On Saturday morning August 27, 2016?at about 6:35 a.m.,?the bus arrived at Christ the Lord?church?for our very first Northern Kane County Wild Ones road trip. Our lovely driver,?Sonseray White greeted us warmly as we embarked in a light, but steady rain (it continued all morning).?Shirley brought a list of all attendees to check off, and we pulled out of the lot before 7:00 a.m. carrying 22 Wild Ones.
The bus was roomy and tidy. Sonseray kept?the bus moving at a steady clip and we zoomed through Illinois, past Rockford, and Whitewater. We stopped at a Wisconsin rest area around mile marker 140 -?perfect timing – because at marker 118 we encountered an accident slowdown that showed up as only a 9 minute delay on our phones, but stretched out for 20 more minutes.?We were a little late for our scheduled tour at the Aldo Leopold Foundation, where we met up with the other four Wild Ones members who drove separately and got caught in the same traffic slowdown.
Tom Davis, our tour guide,?ushered us into the beautiful center for an introductory video and?we re-boarded the bus to ride about a mile to the Aldo Leopold Foundation?and
Family Shack & Farm.
After we?took turns reading passages from the?Sand County Almanac?aloud to the group, we followed Tom to the Shack along a winding road, next to a beautiful prairie,?under trees that Aldo planted, and heard all about the Leopold family’s introduction to the Shack (a rehabbed chicken coup that Aldo sold as a weekend getaway to his wife and five kids). Tom told us the history of their life and times at the Shack in summer and winter, and how they grew to love the place like he did. We strolled on sandy soil to the old shoreline of the Wisconsin River, past their outhouse, which they?dubbed the “Parthenon.” Tom showed us before and after pictures and aerial views of the land restoration over the years;?Leopold’s shack overlooks a prairie that is the second oldest prairie restoration, after the Curtis Prairie in Madison.?We walked back through a wooded area and couldn’t help but imagine Aldo doing the same. The tour ended and we all wished we had more time to visit the center and its gift shop.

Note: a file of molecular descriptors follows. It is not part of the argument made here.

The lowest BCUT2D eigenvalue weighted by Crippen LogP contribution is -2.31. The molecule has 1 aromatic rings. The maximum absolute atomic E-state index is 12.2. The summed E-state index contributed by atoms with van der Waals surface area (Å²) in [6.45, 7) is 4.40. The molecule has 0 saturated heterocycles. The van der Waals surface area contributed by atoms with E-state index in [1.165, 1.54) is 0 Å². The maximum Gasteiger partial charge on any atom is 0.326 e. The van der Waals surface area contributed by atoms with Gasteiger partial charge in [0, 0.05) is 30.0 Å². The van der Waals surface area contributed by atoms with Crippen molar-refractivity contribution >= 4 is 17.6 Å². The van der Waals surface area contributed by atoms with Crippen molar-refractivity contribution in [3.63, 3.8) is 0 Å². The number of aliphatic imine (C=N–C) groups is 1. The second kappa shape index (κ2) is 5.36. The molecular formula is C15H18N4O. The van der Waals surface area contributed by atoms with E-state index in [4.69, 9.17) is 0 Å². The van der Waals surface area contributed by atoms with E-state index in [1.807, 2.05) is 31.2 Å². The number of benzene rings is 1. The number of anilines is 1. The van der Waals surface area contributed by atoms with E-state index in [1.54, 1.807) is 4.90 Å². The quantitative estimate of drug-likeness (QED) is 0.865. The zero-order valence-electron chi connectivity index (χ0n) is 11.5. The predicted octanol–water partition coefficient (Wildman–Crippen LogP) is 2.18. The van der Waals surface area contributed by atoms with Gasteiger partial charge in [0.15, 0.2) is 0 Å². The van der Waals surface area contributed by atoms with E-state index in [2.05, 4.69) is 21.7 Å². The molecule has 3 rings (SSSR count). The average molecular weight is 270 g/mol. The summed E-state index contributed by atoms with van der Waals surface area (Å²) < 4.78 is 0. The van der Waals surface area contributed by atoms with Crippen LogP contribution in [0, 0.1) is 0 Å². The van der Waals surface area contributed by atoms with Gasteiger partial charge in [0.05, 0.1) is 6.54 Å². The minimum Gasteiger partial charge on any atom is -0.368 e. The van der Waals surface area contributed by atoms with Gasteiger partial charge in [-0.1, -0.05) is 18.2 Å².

Our arrival at the International Crane Foundation under gray skies was right on time for lunch and we were directed to an outside gazebo/pavilion,?which was an exact fit for our group. Generous members shared carrot cake, zucchini bread, strawberries, chips, watermelon, grapes and lots more! Rich Wilson, Wild Ones member and long-time volunteer at the foundation, joined us and added special anecdotes during the tour. After a video telling about the origins of the foundation and the vast reach of their work in protecting these fascinating creatures, we began our walking tour of the grounds. Intern, Savanna Dahl led us past the outdoor exhibit pods for each of the 15 types of cranes, which culminated in a?beautiful overlook with a?panoramic view of restored prairie?and finally, the Whooping Crane exhibit. The only cranes we didn’t see were the Demoiselles, who were spending the day inside.?Savanna was relatively new to the foundation but had already developed a relationship with some of the cranes, one even danced for her; she knew which cranes had been imprinted and thought they were humans, which cranes were living side by side, so they could get to know each other so they might mate some day, and which crane pairs had been together for over 20 years. It was so interesting and exciting and the cranes were gorgeous! Savanna ended the tour only 5 minutes before we had to get back on the bus for our ride home, but some members found time to peruse the gift shop for treasures. We stopped at a funky rest stop before we left Wisconsin where we loaded up on?cheese, beer, and the usual tourist items; others got coffee and ice cream – yum.?No one even suggested singing on the way home.?We arrived safe and sound at the church at 5:45ish and it was sunny and hot for the rest of the evening.